YEAR TWO OF THIS DEMONSTRATION started July 1, 2017, and will rapidly re-house 28 TANF-eligible families experiencing homelessness. Upon exiting the program, additional emphasis will be placed on securing employment and increasing income to better ensure families can maintain housing. Program evaluation and data collection will continue for 12 months. The demonstration is evaluated on a variety of performance measures to inform future efforts and explore best practices to better serve vulnerable TANF-eligible families experiencing homelessness.
Ms. W entered the TANF Program as a single female with a child. Ms. W’s highest grade of education is 11th grade and her monthly entry income was $316. Ms. W obtained employment but had to resign when she became pregnant. After giving birth, Ms. W obtained full-time employment and increased her income from $316 to more than $1,000 a month, contingent upon an increase in hours. When the subsidy ended, she was able to maintain her rent without assistance. She also receives SNAP benefits to supplement food for her family. The Housing Stabilization Specialist negotiated a reduction in the rent from $900 to $800. Ms. W is still in the same apartment and is paying her rent independently.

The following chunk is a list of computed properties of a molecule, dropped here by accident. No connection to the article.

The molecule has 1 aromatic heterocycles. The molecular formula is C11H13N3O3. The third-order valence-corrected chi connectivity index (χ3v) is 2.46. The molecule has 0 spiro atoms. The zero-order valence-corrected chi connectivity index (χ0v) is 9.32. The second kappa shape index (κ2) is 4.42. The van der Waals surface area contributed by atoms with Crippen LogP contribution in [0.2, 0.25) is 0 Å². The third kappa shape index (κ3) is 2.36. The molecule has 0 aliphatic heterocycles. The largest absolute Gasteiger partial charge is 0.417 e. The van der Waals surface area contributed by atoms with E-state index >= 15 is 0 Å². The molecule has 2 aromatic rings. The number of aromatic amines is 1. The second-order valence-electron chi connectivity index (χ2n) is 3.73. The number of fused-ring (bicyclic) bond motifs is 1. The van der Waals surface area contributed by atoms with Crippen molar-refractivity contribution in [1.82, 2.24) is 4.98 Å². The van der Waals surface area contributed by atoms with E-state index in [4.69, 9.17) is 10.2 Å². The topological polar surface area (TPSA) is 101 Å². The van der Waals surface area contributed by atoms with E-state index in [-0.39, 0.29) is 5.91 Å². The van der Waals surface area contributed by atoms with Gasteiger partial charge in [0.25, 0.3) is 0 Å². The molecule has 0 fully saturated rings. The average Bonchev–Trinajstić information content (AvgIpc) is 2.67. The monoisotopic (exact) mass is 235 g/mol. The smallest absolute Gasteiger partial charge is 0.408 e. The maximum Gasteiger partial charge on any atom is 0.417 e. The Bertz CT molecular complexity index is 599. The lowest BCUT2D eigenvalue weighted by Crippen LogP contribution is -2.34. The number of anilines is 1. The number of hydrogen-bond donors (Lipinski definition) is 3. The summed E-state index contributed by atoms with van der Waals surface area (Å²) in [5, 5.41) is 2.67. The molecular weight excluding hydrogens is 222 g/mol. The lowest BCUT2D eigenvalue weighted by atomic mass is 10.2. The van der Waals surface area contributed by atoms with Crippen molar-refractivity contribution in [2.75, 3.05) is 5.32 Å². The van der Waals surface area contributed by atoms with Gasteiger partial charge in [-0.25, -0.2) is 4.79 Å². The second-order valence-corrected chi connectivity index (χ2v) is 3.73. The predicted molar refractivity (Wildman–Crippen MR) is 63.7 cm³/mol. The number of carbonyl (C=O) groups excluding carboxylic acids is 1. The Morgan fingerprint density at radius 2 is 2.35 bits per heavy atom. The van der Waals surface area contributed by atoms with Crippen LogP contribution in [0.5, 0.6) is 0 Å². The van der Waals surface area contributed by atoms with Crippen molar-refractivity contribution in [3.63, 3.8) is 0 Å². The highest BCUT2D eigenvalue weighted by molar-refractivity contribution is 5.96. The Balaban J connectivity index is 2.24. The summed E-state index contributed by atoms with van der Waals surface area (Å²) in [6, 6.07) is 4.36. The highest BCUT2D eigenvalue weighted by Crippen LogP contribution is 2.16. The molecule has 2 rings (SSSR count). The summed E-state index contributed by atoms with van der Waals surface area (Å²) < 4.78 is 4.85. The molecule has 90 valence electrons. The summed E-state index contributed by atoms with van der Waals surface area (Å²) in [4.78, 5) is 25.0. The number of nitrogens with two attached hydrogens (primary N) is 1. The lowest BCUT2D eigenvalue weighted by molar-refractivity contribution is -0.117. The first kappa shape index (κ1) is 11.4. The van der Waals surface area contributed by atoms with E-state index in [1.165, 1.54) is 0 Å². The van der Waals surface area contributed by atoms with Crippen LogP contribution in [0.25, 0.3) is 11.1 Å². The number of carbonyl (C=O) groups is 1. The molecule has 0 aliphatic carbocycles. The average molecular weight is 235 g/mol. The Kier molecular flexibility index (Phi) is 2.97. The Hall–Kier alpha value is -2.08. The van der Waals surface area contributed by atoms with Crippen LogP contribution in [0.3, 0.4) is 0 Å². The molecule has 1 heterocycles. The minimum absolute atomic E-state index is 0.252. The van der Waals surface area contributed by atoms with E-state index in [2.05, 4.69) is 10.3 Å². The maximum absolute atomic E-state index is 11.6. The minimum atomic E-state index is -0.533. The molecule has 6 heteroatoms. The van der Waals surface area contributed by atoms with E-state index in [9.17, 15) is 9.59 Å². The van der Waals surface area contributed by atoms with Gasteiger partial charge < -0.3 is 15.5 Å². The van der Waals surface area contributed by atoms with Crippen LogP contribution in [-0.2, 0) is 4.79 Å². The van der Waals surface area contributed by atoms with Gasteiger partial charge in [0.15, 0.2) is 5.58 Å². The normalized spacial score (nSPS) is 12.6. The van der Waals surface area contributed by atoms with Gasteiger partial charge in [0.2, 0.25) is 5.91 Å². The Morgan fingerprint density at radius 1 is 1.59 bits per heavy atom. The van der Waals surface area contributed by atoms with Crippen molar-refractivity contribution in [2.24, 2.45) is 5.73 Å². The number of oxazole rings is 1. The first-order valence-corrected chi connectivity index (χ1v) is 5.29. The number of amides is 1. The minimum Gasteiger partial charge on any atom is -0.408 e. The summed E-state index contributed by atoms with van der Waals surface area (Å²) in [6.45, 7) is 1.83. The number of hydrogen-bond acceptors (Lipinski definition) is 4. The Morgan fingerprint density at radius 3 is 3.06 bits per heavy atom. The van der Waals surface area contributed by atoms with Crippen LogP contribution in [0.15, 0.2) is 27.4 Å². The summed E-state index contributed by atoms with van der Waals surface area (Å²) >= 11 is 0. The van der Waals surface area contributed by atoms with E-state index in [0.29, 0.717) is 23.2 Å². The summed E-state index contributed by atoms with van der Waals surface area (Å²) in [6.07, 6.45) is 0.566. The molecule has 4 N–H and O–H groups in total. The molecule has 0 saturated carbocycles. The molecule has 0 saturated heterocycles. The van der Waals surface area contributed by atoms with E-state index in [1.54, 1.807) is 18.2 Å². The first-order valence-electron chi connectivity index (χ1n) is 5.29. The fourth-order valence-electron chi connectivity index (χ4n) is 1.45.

Ms. J entered the TANF Program as a single female with an adopted child. Ms. J’s income at the beginning of the program was $480 a month adoption assistance. Ms. J is also partially disabled, but was not receiving disability payments when she entered the program. Ms. J did not have full use of her left arm which caused her to lose her job and, consequently, become homeless. The Housing Stabilization Specialist requested a rent reduction from $900 to $800 a month. Ms. J is currently employed through her church making $50 to $75 plus tips, varying by engagement. Due to her partial disability, she is in the process of getting her SSI/SSDI benefits. Ms. J also receives SNAP benefits to supplement food for the family. Ms. J is still in her apartment and is paying her rent independently.
SOURCES: Pennsylvania Department of Human Services / City of Philadelphia
LANCASTER, Pa. (Oct. 5, 2017) – Area veterans of all ages, active military and their families are urged to attend the Veterans’ Expo & Job Fair, a free, one-day event from 9 a.m. to 2 p.m. Thursday, Nov. 2, at Spooky Nook Sports, 2913 Spooky Nook Road, Manheim.
Visitors at the Veterans’ Expo & Job Fair will have direct access to employers interested in hiring veterans and exhibitors offering benefits and resources.